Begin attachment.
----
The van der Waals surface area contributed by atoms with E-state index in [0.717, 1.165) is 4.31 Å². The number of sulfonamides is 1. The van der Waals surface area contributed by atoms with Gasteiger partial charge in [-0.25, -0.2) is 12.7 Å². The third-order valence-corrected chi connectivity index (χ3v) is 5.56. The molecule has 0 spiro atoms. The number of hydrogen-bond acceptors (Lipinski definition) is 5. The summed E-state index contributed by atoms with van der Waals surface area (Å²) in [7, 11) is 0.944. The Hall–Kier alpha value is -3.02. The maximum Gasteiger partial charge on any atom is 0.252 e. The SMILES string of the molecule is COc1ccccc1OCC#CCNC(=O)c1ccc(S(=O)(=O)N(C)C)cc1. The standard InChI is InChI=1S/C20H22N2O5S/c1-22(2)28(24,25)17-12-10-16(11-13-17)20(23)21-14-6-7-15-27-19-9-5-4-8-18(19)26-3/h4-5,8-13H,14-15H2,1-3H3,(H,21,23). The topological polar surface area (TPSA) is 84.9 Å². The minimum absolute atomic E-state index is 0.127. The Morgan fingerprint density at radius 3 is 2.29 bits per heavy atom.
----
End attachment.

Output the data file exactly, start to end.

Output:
The van der Waals surface area contributed by atoms with E-state index in [0.717, 1.165) is 4.31 Å². The number of sulfonamides is 1. The van der Waals surface area contributed by atoms with Gasteiger partial charge in [-0.25, -0.2) is 12.7 Å². The third-order valence-corrected chi connectivity index (χ3v) is 5.56. The molecule has 0 spiro atoms. The number of hydrogen-bond acceptors (Lipinski definition) is 5. The summed E-state index contributed by atoms with van der Waals surface area (Å²) in [7, 11) is 0.944. The Hall–Kier alpha value is -3.02. The maximum Gasteiger partial charge on any atom is 0.252 e. The SMILES string of the molecule is COc1ccccc1OCC#CCNC(=O)c1ccc(S(=O)(=O)N(C)C)cc1. The standard InChI is InChI=1S/C20H22N2O5S/c1-22(2)28(24,25)17-12-10-16(11-13-17)20(23)21-14-6-7-15-27-19-9-5-4-8-18(19)26-3/h4-5,8-13H,14-15H2,1-3H3,(H,21,23). The topological polar surface area (TPSA) is 84.9 Å². The minimum absolute atomic E-state index is 0.127. The Morgan fingerprint density at radius 3 is 2.29 bits per heavy atom.